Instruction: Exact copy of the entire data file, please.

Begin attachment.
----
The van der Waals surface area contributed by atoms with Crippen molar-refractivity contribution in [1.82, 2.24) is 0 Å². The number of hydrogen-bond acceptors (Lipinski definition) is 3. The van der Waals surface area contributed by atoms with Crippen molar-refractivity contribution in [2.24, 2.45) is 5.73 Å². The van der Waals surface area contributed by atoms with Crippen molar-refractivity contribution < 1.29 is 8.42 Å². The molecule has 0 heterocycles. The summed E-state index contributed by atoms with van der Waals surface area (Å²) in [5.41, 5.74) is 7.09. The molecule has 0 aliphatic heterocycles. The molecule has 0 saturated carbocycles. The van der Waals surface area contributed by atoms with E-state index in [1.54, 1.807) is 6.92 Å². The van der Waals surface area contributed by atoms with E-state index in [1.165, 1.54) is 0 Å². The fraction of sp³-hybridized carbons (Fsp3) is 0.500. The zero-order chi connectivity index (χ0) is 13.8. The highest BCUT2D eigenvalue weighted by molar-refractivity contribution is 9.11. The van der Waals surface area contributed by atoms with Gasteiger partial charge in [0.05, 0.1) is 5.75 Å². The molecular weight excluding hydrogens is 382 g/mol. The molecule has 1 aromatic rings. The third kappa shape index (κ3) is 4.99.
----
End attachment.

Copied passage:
The van der Waals surface area contributed by atoms with Crippen molar-refractivity contribution in [1.82, 2.24) is 0 Å². The number of hydrogen-bond acceptors (Lipinski definition) is 3. The van der Waals surface area contributed by atoms with Crippen molar-refractivity contribution in [2.24, 2.45) is 5.73 Å². The van der Waals surface area contributed by atoms with Crippen molar-refractivity contribution < 1.29 is 8.42 Å². The molecule has 0 heterocycles. The summed E-state index contributed by atoms with van der Waals surface area (Å²) in [5.41, 5.74) is 7.09. The molecule has 0 aliphatic heterocycles. The molecule has 0 saturated carbocycles. The van der Waals surface area contributed by atoms with E-state index in [1.54, 1.807) is 6.92 Å². The van der Waals surface area contributed by atoms with E-state index in [1.165, 1.54) is 0 Å². The fraction of sp³-hybridized carbons (Fsp3) is 0.500. The zero-order chi connectivity index (χ0) is 13.8. The highest BCUT2D eigenvalue weighted by molar-refractivity contribution is 9.11. The van der Waals surface area contributed by atoms with Gasteiger partial charge in [0.05, 0.1) is 5.75 Å². The molecular weight excluding hydrogens is 382 g/mol. The molecule has 1 aromatic rings. The third kappa shape index (κ3) is 4.99.